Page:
# Hopf fiber

Basically, the Hopf fiber is a fiber structure on the $2$-sphere $S^2$. Or, it describes a decomposition of $S^3$ into $S^2$ and $S^1$.

Start from the definition of $S^3\subset \mathbb{C}^2$, it consists of points $(z,z')\in\mathbb{C}^2$ such that $|z|^2+|z'|^2=1$. On defines a projection $p:S^3\rightarrow S^2,(z,z')\mapsto (2\bar{z}z',|z|^2-|z'|^2)$ where $2\bar{z}z'$ stands for the first coordinates of points in $S^2$. Note that, the image of $p$ indeed lies in $S^2$. We will show that $p$ is surjective and for each $P\in S^2$, the fiber $p^{-1}(P)$ is a circle. And this describes a fiber structure on $S^2$.

Indeed, for any $(x+iy,w)\in S^2$, we want to find $(z,z')$ such that

$|z|^2+|z'|^2=1,|z|^2-|z'|^2=w,2\bar{z}z'=x+iy$

Yet this is almost trivial, since we have that

$|z|^2=(1+w)/2,|z'|^2=(1-w)/2,2\bar{z}z'=x+iy$

This system is always solvable. Moreover, if $p(z,z')=(x+iy,w)$, then $p^{-1}(x+iy,w)=(e^{i\theta}z,e^{i\theta}z')$. This can also be seen from the above system of equations. Note that sometimes we are likely to take this projection, $p':S^3\rightarrow S^2,(z,z')\mapsto (z,|z'|)$. One problem with this projection is that, its image is not the entire $S^2$($|z'|$ is nover negative), another point is that $p'^{-1}(p'(z,z'))=p'^{-1}(z,|z'|)=(z,e^{i\alpha}z')$, yet for the point $(z,0)\in S^2$, its fiber is only itself, only one point, not a circle.

Another interesting way to describe this fiber is to use some Lie groups. Note that, for $S^3$, the Lie group $SU(2)$ acts transitively and freely on $S^3$(because each matrix in $SU(2)$ can be written as $\begin{pmatrix}a &b \\ -\bar{b} & \bar{a} \end{pmatrix}$, in general, a matrix in $U(2)$ can be written as $e^{i\theta}\begin{pmatrix} a &b\\-\bar{b}&\bar{a}\end{pmatrix}$).

But, $SU(2)$ acts also mysteriously on $\mathbb{R}^3$! This is a rather important fact. Note that, in some sense, this is also reasonable: that is $SU(2)$ acts also on the tangent space of some point $P\in S^3$ on $S^3$, and $S^3$ has a group structure(that is exactly $SU(2)$). After giving this tangent space $T_P(S^3)$ a metric(induced from that of $S^3$, of course), $SU(2)$ acts thus on $T_P(S^3)=\mathbb{R}^3$ preserving the metric, thus acts also on $S^2\subset \mathbb{R}^3$. Yet, we know that, $SO(3)$ acts on $S^2$, we can show that the action of $SU(2)$ on $S^2$ induces a homomorphism $SU(2)\rightarrow SO(3)$, with kernel $\pm Id$. Moreover, $SO(3)$ acts transitively on $S^2$, and for each point $P\in S^2$, the stabilizer of $SO(3)$ on $P$ is a circle. Note also that, for the opposite point $-P\in S^2$, the stabilizer of $SO(3)$ on $-P$ is the same as the previous, $Stab(SO(3),P)=Stab(SO(3),-P)$. This shows that, not rigorously, that $SU(2)$ acts on $S^2$ with for each point, a stabilizer group the same as one copy of circle.

More concretely, since $SU(2)$ consists of matrices of the form $\begin{pmatrix}a&b\\-\bar{b}&\bar{a}\end{pmatrix}$ with $|a|^2+|b|^2=1$, we consider the conjugate action of $SU(2)$ on itself. This is indeed a group action, and we note this as

$Ad_g:SU(2)\rightarrow SU(2),h\mapsto ghg^{-1}$

Now take derivative with respect to the variable $h$, and transform this action to the Lie algebra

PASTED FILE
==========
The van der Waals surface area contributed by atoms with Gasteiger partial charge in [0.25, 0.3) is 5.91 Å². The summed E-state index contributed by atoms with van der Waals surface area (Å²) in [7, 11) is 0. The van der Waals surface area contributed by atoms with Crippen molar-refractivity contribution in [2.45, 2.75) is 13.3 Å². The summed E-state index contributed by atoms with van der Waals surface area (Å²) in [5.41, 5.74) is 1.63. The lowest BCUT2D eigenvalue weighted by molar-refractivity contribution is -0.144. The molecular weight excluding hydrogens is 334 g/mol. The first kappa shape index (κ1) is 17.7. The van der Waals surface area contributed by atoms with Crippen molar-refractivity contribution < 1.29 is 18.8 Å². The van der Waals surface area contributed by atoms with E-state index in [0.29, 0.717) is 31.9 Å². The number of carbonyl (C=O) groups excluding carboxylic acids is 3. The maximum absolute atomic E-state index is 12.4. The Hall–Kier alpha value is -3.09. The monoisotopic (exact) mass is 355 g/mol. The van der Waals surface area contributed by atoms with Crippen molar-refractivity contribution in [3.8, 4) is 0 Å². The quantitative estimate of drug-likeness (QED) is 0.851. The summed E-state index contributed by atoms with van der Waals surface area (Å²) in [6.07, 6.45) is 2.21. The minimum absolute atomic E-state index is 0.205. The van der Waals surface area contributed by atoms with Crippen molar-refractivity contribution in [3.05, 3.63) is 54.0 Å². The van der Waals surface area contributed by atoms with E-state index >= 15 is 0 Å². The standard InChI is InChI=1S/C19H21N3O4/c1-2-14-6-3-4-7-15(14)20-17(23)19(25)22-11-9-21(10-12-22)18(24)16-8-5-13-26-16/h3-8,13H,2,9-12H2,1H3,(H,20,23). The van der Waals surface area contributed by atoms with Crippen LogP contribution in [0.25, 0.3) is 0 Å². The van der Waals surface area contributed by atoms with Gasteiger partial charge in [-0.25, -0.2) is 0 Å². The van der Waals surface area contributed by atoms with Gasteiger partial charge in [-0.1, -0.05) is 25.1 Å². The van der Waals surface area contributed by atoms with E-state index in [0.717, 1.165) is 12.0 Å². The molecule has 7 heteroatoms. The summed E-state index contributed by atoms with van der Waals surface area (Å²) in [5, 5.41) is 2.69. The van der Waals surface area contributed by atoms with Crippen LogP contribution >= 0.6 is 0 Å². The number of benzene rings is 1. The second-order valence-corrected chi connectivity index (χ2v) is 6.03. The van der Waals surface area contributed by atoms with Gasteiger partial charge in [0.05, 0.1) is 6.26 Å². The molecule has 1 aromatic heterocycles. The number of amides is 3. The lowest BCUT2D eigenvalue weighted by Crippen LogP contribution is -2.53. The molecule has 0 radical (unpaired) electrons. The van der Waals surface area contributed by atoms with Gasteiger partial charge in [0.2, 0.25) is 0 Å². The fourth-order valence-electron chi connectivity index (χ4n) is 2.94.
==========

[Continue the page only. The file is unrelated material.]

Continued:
$ad_g:\mathfrak{g}(SU(2))\rightarrow \mathfrak{g}(SU(2)),H\mapsto gHg^{-1}$

Note that, the Lie algebra of $SU(2)$ consists of matrices $H\in M_{2\times 2}(\mathbb{C})$ such that $Tr(H)=0,\bar{H}^t+H=0$. More specifically, we can find a $\mathbb{R}$-basis for $\mathfrak{su}(2)=\mathfrak{g}(SU(2))$(note that, $SU(2)$ is not a complex Lie group, only a real Lie group, thus its Lie algebra is only a real vector space, not a complex one):

$e_1=\begin{pmatrix} i & 0 \\ 0 & -i \end{pmatrix}, e_2=\begin{pmatrix}0&i\\i&0\end{pmatrix},e_3=\begin{pmatrix}0&1\\-1&0\end{pmatrix}$

We can show that the metric induced from $SU(2)=S^3$ on $\mathfrak{su}(2)$ is preserved by $SU(2)$, and $e_1,e_2,e_3$ forms an orthonormal basis. Now, we want to show that the stabilizer of each point $P\in S^2=S^2(\mathfrak{su}(2))$ is a circle, since $SU(2)$ acts transitively on $S^2$, we can verify this for just one point, say $e_3$. Note that, if $g\in SU(2)$ preserves $e_3$, then $g=r_{\theta}=\begin{pmatrix} \cos{\theta} & \sin{\theta} \\ -\sin{\theta} &\cos{\theta}\end{pmatrix}(\theta\in\mathbb{R})$. So, after some routine yet simple calculations, we find that, under the basis $e_1,e_2$, $ad_{r_{\theta}}=\begin{pmatrix} \cos{2\theta} & \sin{2\theta} \\ -\sin{2\theta} &\cos{2\theta}\end{pmatrix}$(why, you may wonder, there is an increase in the ‘speed’? This can be explained by taking another derivative with respect to $g$ in $ad_g$, thus we get that $ad_G(H)=[G,H]=GH-HG$. For $g=r_{\theta}$, we have that $G=\frac{dr_{\theta}}{d\theta}|_{\theta=0}=\begin{pmatrix}0&1\\-1&0\end{pmatrix}=e_3$. It is readily verified that $ad_{e_3}(e_1)=-2e_2,ad_{e_3}(e_2)=2e_1$, this little $2$ is the origin for this speed increase! And this $2$ accounts also for the fact that $\pi_1(S^3)=\pi_1(SU(2))=0,\pi_1(SO(3))=\pi_1(\mathbb{P}^3_{\mathbb{R}})=\mathbb{Z}/2$).

So, in this way, we describe another way of the Hopf fiber on $S^2$.

The second method enables us to generalize to higher dimension case.

A nice demonstration of the Hopf fiber is here.